Contest: CQ World Wide WPX
Date: February 11-12 2012
Period: Starts 0000 UTC Saturday; ends 2359 UTC Sunday
15 / 203 / 161
TOTAL: 203 QSO / 161 PFX
SCORE: 64,883 (TIME ON: 11 H 31 Mn)
SOAPBOX: This was the first time I had entered a contest in a single band category. I had great success back in 2010 in WPX RTTY and looked to achieve the same sort of success this time around. I had set my goal at 300 QSO and 150 PFX, if I were able to participate on Sunday I would have met that goal. Unfortunately I shut things down 0016 on Saturday afternoon, when I probably could have hung around the band for at least 2 more hours, but looking back to the start of the contest those first 2 hours only yielded 42 contacts.
It was a contest filled with frustration this time around. Much like my 2010 effort I decided on low power, instead of firing up the amp. 15M was chosen over 20M, after some comments and input from NCCC members on the reflector. In hindsight, I probably would of had a better showing on 20M, since it is my strongest band, but always congested with signals. 15M allowed for a bit more room to spread out and possibly even run a frequency, which I will touch on in a bit.
I was hoping for 60-70 QSOs in the first few hours before the band closed, unfortunately I only logged half of that (43 QSOs). With propagation charts supplied by N6BV and K6TU I had a good idea where signals would be the best. Thankfully JA did not disappoint, which is where a majority of my contacts were made at the start of the contest. I had a sneaking suspicion that it would not be as good on Sunday at 00z. I was right, unfortunately, as I had somewhat planned for another stong run of JAs to fill my log and quest for 300.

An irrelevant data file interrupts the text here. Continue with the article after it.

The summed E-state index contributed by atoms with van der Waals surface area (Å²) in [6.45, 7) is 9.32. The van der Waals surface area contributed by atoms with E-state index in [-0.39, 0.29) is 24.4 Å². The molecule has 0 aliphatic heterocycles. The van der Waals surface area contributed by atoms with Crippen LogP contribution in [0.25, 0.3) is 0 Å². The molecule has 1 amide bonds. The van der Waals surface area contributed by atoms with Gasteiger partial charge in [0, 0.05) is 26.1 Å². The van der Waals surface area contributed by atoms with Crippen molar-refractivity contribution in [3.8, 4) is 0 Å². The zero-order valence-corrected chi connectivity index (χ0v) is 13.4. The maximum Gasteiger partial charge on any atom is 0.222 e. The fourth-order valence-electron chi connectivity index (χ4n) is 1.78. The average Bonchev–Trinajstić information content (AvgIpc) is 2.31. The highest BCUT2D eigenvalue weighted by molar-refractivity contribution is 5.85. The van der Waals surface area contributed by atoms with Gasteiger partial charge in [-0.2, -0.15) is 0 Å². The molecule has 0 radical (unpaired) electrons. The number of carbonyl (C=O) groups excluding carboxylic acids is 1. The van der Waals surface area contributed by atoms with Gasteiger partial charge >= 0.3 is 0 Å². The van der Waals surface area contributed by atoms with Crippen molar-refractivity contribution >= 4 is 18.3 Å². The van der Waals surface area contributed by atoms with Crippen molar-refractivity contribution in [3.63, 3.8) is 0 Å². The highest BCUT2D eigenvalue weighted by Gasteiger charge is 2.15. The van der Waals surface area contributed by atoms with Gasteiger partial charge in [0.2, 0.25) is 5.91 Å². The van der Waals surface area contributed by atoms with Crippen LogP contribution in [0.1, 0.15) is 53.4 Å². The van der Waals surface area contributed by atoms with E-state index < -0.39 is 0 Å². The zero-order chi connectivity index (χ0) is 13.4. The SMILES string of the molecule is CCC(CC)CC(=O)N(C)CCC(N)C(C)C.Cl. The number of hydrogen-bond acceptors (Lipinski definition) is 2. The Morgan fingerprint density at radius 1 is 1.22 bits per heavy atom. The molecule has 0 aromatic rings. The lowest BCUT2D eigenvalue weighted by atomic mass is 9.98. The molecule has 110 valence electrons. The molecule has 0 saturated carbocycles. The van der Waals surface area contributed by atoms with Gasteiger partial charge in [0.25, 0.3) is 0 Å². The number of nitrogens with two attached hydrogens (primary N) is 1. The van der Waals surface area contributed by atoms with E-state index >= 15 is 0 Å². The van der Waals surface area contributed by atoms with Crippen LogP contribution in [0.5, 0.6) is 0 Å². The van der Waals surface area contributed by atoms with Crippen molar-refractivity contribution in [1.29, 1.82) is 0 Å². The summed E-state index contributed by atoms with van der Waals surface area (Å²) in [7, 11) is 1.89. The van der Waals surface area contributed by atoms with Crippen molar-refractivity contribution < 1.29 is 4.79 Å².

I wasn’t discouraged…yet. I did find 15M very noisy through out the entire contest. Since it is a loaner rig (Thanks George, K6GT) and I am not as familiar with the FT-1000MP MkV as I was with my own FT-1000MP. I also believe I have better filters, which helps reduce adjacent signals, which is where my biggest problems were during WPX. I could not isolate many calls because of a stronger signal up or down the band. Still overall the radio performed admirably!
I got up bright an early the next morning (Saturday) and went to the shack by 1345z (0545). I didn’t expect 15M to be open yet, but it would give me some time to look over the propagation charts and see where the signals would be the best. All indications were on a southeast heading, beaming the Carribean/South America, but as luck would have it I spent very little time with the hex pointed that direction. When the band started to open I did not hesitate to join the fray and beam Europe.
It was slow going from my first contact with PZ5RA. While I had hoped to put together a few good runs, which never materialized, I was left with search & pounce to make contacts. What few short runs I had were only a handful of contacts and I was making more contacts when I was searching out others. This was frustrating, as I saw my rate never go above 24 QSOs in an hour. Only 4 hours produced a number of 20 or greater.
It started to wear on the morning wore on, I could not be heard and there were many signals, but most of them I could not pull out of the noise or adjacent signals. Still I did the best I could with the hex beam. While I didn’t achieve my total QSO goal, I did surpass my PFX count (161 actual vs 150 planned). Still the only comparison I had to look at was NK6A, Don who made 124 QSOs last year in ‘W6’, so at least I know my score was not terrible, but it was a quite a bit of work given my conditions.
I will chalk this up to a learning experience and an enjoyable way to contest, especially for someone like me, who can’t get the entire 48 hour period off to participate. It’s nice to work 2-3 hours and shut it down and spend time with the family, returning the next morning when the sun comes up. I might have to inquire about the propagation charts, because based on what I was reading from my QTH I should not of had a big signal into EU, which had me doubting I would make many contacts. In the end I had 33 DXCC (countries) and 35 states when I tallied up my log sheets. As frustrating as it was, I still enjoyed my time operating.